But although O’Rourke did well in those urban counties, Cruz did even better everywhere else, and that was the key to his victory. Cruz churned up enough non-urban support to more than compensate for the major losses he took in cities. More than a third (34.5 percent) of the votes Texas cast in the state in 2018 came from relatively small counties that tallied fewer than 100,000 votes each. And in these areas, Cruz excelled, chalking up over 67 percent of the vote and amassing a vote margin of more than 1 million.
The geographic structure of the 2018 result shows where the battle lines will be drawn in the future. Democrats haven’t done well in rural areas, either this year or in the recent past, so they probably shouldn’t pin their hopes on better performances by their candidates in those areas. But they could continue to build their already-large advantage in urban areas: Democrats hoping to turn this state blue need the state’s urban areas to claim even more voting power, either through population growth, increased turnout, or a combination of both
Cruz won by 220,000 votes last week. But in Harris County alone, 500,000 more people voted in the 2018 midterms than had voted in 2014. In Dallas County, 300,000 more people voted than in the last midterms, and in Travis, Bexar and Tarrant counties, 200,000 more people voted.
Indeed, aside from some noteworthy increase in voter numbers in suburban Dallas, the biggest white circles on the map above tend to hover over Beto country. Meanwhile, the darkest red counties — the places that carried Cruz back to Washington — have exhibited very little, if any, change in the number of votes cast compared to 2014. Those areas may be staunchly red, but they’re also staunchly stagnant too. O’Rourke almost won in 2018 by taking roughly 60 percent of the vote in the big five counties. This map suggests that if Democrats can repeat that feat as these places continue to grow, that may be all they need to turn Texas blue.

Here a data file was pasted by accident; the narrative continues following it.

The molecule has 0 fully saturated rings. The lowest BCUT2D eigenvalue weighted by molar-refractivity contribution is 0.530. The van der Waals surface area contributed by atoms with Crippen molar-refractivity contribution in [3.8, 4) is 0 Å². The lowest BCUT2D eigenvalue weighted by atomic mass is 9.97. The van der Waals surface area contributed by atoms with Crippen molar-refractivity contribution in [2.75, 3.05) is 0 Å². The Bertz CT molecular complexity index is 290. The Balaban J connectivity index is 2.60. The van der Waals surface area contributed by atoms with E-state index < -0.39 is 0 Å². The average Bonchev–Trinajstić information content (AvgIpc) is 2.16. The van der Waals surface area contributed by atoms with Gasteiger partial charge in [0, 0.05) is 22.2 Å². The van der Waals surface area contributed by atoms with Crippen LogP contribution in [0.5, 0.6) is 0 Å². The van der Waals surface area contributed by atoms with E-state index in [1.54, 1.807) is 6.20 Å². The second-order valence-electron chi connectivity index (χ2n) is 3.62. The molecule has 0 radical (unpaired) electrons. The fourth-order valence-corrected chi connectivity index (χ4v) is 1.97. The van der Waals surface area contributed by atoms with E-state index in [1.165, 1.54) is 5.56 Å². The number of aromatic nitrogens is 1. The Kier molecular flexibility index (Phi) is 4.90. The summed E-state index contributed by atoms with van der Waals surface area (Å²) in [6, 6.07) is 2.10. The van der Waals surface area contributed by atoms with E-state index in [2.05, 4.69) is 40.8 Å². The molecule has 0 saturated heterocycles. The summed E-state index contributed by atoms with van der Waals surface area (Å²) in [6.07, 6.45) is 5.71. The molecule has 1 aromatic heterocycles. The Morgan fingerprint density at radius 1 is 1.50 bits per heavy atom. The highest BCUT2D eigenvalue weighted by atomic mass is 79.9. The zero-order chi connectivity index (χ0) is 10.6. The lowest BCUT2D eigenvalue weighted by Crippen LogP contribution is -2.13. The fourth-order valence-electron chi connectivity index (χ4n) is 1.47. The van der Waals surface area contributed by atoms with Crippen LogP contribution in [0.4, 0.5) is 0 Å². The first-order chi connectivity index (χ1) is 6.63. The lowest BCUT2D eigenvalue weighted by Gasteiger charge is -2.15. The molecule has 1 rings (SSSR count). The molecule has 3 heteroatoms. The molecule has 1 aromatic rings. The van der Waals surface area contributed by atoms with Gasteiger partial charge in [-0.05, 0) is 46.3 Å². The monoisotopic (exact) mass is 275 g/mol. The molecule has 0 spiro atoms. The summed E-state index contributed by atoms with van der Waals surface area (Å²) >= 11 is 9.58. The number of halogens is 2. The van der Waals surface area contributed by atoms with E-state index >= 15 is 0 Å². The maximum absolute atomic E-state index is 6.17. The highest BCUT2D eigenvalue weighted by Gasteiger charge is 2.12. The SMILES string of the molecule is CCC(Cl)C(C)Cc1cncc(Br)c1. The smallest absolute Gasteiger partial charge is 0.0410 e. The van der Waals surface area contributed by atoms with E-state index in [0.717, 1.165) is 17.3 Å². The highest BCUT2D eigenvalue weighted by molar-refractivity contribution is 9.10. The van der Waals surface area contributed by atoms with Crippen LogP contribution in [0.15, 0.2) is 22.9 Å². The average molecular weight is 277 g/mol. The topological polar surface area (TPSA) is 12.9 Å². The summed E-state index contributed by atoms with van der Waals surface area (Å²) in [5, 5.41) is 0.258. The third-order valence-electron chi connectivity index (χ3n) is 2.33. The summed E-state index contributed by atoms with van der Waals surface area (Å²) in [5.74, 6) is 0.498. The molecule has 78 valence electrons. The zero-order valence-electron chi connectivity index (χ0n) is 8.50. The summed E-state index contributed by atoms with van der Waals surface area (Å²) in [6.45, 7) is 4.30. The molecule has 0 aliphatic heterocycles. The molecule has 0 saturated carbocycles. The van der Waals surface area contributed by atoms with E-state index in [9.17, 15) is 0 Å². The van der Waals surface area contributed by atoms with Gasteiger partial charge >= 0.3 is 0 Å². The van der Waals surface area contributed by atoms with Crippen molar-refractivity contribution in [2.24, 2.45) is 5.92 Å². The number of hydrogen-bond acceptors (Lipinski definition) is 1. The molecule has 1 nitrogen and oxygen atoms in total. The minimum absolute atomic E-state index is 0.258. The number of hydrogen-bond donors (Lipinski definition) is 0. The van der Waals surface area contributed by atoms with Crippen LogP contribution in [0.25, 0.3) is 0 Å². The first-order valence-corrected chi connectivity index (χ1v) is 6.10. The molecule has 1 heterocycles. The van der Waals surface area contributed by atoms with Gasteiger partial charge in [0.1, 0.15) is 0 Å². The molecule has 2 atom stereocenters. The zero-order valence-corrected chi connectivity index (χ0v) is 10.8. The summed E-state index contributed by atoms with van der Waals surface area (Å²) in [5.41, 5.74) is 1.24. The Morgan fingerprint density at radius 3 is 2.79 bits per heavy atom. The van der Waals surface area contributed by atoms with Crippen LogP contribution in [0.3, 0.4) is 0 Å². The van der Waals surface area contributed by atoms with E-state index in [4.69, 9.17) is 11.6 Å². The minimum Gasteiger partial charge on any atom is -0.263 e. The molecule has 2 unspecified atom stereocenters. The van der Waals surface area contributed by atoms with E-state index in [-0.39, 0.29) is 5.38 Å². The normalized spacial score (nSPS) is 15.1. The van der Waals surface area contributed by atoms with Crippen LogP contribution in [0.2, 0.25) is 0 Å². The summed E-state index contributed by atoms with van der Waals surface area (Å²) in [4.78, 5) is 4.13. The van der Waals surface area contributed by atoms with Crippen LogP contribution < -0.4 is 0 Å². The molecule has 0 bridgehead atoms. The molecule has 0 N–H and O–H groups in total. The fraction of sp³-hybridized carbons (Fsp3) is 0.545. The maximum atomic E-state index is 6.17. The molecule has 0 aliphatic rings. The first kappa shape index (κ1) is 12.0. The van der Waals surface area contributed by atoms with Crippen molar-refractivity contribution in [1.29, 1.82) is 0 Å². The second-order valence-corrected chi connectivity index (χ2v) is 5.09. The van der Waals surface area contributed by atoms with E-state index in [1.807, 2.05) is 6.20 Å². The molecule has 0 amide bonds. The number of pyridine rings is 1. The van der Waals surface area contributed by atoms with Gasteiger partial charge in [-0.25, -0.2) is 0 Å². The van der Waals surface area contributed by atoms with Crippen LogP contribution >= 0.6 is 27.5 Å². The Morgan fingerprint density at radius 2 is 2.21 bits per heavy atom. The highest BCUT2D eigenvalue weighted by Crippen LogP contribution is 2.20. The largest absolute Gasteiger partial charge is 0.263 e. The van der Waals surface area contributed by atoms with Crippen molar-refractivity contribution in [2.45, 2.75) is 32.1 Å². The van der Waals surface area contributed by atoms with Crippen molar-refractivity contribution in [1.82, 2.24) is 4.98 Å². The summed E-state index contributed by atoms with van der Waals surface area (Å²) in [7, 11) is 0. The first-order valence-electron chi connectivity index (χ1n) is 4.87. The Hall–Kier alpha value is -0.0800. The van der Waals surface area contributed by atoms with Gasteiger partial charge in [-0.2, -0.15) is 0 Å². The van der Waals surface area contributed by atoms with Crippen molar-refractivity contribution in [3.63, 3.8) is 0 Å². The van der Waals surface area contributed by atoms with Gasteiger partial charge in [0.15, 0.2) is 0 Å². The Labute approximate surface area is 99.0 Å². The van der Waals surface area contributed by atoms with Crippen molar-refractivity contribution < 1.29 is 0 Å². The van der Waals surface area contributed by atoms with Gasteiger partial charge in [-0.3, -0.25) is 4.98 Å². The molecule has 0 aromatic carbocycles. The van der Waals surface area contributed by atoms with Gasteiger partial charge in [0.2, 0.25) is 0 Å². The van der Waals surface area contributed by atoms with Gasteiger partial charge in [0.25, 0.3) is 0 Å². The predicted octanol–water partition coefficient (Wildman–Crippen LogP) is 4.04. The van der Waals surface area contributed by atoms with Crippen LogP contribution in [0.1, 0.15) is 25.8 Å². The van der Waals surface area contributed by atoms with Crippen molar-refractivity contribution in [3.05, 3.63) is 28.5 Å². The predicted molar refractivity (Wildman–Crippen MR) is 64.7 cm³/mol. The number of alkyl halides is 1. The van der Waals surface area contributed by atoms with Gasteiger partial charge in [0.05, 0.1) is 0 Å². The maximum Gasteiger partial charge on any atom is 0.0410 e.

The Texan electorate could approach 10 million voters in 2020. Sen. John Cornyn’s seat will be up that year, and if he seeks re-election, which seems likely, he’ll do so in a wildly different environment than the one he won in back in 2014, when he received 2.9 million votes. Tuesday taught us there are at least 4.2 million Cruz voters in Texas. That’s incredible, but even those 4.2 million votes may not be enough to get it done in 2020. It could take 5 million votes or more to win the Senate seat here in 2020. One thing is for sure, however: Neither party can get to numbers without playing reasonably well in those big five counties.
Still, maybe half the story in Texas last week was about the long-term demographic trends in the state — the other half was about O’Rourke. If Democrats can repeat the turnout levels and urban-rural splits O’Rourke achieved here this year, the swelling metropolitan electorate may do the rest. Everything’s getting bigger in Texas, especially the cities. But that’s a big if.